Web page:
Those of us being trained to work with the vulture were initially a bit skeptical, and our trepidation was not lessened by Lisa’s insistence that she wouldn’t need to wear gloves when working with him.  To our amazement, when she stepped into the cage and held out bits of chicken liver to him, he took the treats straight from her hand with the utmost precision and delicacy.  In addition to the treats, she held a clicker like those used to train dogs and a stick with a bright red bead on the end of it.

She began moving around the floor of the cage, holding out the stick with a treat right next to it.  Each time she moved the stick, she would say “Target,” until he brought his beak up to the red bead, when she would immediately click the clicker and give him a treat.  She continued this for several minutes, moving around so that the vulture had to come to her from increasingly far away when she told him to target.  She also stopped holding the treat next to the target stick, only taking one out of her pouch after he performed the required behavior.

Over the next hour and a half, she had him fly onto various perches by targeting on them, including one perch that was actually above her head.  Each of the vulture handlers-in-training got to take a turn putting him through these exercises, and it was really incredible to watch him figure out what he was being asked to do and decide each time whether it was really worth his while.

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From time to time, he would get bored with the new game and go back to his old favorite of attacking our feet.  The first time this happened, when Lisa was first walking him around the cage, she immediately got up and walked out of the cage without saying a word or reacting in any other way.  I could hardly keep from laughing as the vulture’s entire demeanor unmistakably expressed bewilderment.  Instead of chasing her to the door, as he ordinarily would have, he remained at the back of the cage, head cocked and body slightly shifting from side to side, as if he was unsure of what to do.

He never took his eyes off Lisa as she explained to us that as a social animal who believes he is a human, all this vulture wants is to interact with “other” humans.  When he bites our legs and feet, he just wants to elicit some kind of response, so when we react in any way we are essentially rewarding him for this behavior.  The only way to get him to stop is to teach him that attacking is no longer an option for forcing an interaction; his attacks will now result in the interaction ending.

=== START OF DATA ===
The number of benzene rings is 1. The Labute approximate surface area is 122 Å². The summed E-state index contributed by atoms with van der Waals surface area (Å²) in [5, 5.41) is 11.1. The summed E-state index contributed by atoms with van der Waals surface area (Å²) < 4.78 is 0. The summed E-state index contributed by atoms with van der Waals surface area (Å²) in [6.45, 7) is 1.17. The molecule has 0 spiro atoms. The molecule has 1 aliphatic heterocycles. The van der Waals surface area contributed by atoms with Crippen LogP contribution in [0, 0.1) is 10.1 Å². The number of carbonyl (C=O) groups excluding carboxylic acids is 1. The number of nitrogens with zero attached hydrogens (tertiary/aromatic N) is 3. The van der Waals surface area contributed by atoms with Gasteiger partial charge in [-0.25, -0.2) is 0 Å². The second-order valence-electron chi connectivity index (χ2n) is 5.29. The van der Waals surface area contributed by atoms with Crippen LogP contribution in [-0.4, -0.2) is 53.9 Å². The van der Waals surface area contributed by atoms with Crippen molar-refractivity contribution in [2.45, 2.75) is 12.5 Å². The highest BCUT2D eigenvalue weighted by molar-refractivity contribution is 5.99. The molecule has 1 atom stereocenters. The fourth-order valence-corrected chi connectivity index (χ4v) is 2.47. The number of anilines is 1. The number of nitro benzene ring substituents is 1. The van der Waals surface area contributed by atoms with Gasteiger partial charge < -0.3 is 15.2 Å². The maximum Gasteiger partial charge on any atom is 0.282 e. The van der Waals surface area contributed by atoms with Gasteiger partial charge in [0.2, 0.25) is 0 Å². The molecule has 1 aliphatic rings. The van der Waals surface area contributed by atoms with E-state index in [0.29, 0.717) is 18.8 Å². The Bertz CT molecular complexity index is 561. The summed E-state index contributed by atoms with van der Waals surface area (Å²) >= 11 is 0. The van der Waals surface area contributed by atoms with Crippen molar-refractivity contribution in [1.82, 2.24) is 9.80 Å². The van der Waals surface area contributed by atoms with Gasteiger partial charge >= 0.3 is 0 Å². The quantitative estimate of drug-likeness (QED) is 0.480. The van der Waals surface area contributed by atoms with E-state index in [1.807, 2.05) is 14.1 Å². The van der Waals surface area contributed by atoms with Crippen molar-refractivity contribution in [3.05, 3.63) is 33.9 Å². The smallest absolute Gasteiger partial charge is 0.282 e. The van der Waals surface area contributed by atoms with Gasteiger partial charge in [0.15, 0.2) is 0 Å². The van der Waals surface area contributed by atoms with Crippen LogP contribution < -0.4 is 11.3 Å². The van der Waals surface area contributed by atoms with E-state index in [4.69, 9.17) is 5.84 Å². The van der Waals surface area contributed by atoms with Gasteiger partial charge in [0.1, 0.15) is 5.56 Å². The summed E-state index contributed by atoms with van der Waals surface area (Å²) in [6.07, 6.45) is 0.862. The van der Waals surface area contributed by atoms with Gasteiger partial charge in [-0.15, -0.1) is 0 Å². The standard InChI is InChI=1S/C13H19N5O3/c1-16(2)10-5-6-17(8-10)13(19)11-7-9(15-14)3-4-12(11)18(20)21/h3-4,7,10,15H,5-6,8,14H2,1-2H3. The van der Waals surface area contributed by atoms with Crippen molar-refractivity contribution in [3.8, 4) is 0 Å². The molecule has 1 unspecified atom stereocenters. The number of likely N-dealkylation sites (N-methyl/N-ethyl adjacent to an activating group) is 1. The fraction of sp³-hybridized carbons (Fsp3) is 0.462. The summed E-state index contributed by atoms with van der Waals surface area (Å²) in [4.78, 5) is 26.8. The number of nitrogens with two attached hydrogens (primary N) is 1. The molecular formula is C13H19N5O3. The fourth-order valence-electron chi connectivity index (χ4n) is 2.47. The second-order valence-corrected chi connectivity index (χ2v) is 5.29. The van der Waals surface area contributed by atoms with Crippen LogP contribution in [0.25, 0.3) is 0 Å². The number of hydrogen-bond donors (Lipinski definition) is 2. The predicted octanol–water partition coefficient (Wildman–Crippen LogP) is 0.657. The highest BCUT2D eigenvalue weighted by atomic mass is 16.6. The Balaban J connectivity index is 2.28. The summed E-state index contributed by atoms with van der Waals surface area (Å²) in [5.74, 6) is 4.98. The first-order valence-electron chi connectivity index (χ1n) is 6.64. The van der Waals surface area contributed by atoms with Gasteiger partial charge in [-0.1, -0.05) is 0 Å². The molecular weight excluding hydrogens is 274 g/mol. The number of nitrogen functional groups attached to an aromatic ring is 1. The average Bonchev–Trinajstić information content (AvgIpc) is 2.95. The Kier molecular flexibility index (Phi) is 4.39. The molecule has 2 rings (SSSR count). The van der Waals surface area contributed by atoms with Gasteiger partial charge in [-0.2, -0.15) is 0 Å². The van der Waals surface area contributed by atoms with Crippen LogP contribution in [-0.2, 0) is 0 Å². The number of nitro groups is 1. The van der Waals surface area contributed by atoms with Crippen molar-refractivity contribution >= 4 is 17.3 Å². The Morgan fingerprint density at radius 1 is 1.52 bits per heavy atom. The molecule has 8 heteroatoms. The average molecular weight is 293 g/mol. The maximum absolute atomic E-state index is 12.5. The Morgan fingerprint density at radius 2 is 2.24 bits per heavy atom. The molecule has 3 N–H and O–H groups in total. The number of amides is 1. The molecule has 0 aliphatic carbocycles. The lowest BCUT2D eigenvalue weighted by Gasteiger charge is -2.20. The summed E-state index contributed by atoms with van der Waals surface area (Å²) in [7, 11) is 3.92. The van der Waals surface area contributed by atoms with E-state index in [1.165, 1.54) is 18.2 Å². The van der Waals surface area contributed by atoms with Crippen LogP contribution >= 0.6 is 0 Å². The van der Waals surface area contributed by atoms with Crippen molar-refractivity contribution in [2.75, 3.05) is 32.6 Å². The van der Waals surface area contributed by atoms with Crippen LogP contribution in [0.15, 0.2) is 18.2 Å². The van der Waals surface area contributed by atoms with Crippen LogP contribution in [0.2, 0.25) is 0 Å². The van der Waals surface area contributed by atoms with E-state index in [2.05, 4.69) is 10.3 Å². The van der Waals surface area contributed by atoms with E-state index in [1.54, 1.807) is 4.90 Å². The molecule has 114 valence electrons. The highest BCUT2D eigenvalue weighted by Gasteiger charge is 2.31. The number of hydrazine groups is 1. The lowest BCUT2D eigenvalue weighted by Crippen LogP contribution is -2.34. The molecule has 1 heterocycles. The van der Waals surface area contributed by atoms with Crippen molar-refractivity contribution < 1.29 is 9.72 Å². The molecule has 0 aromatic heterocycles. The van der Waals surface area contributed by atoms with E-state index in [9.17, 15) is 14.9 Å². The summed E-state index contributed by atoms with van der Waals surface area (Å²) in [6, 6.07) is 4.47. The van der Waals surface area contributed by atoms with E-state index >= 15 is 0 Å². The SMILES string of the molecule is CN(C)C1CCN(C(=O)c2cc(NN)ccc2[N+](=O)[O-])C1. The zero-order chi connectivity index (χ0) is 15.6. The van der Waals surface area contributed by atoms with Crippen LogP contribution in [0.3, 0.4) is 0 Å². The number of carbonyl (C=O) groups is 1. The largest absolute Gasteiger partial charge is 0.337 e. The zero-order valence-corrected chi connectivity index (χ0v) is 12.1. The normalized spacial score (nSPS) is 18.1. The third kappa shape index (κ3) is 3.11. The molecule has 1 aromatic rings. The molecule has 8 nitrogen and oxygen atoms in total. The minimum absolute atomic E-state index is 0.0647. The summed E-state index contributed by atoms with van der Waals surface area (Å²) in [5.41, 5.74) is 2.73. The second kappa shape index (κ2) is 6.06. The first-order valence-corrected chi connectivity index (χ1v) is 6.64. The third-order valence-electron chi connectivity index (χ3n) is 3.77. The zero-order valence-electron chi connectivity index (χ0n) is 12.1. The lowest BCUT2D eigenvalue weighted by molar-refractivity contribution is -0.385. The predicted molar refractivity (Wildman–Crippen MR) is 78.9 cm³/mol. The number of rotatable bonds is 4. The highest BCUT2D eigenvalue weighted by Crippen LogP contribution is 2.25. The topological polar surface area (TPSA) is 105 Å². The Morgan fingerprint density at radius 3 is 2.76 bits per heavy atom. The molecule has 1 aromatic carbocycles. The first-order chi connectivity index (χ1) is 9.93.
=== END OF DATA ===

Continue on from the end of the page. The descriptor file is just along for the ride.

After a few minutes, during which the vulture was clearly at a complete loss as to why his playmate had left, he flew up onto one of his perches.  Lisa immediately clicked the clicker and went in and gave him a treat, and then resumed the exercises.  He had done precisely what we wanted him to.  Our goal is to train him to sit on that particular perch whenever anyone enters the cage—the idea being that if he isn’t on the ground, he can’t bite our legs.

The biting will be the hardest habit to break him of, since he has had several months of interactions reinforcing the idea that by biting he can initiate a reaction—usually a rather loud and animated one.  Still, at the end of the session, Lisa—not to mention the handlers—was amazed at the progress the vulture had already made.   She said that with most of her parrot clients, it would take two weeks to get to the point our new vulture friend had reached in just an hour and a half.  Although parrots are themselves highly intelligent birds, she said that this was the most intelligent bird she had ever worked with.  In just ninety minutes, our whole demeanor toward this bird had changed.  He was no longer the obnoxious jerk of a bird whose care was the worst part of everybody’s day.  He was now full of intriguing possibilities—the smartest bird this obviously experienced trainer had ever worked with.  And suddenly, we had a name for him: “Einstein.”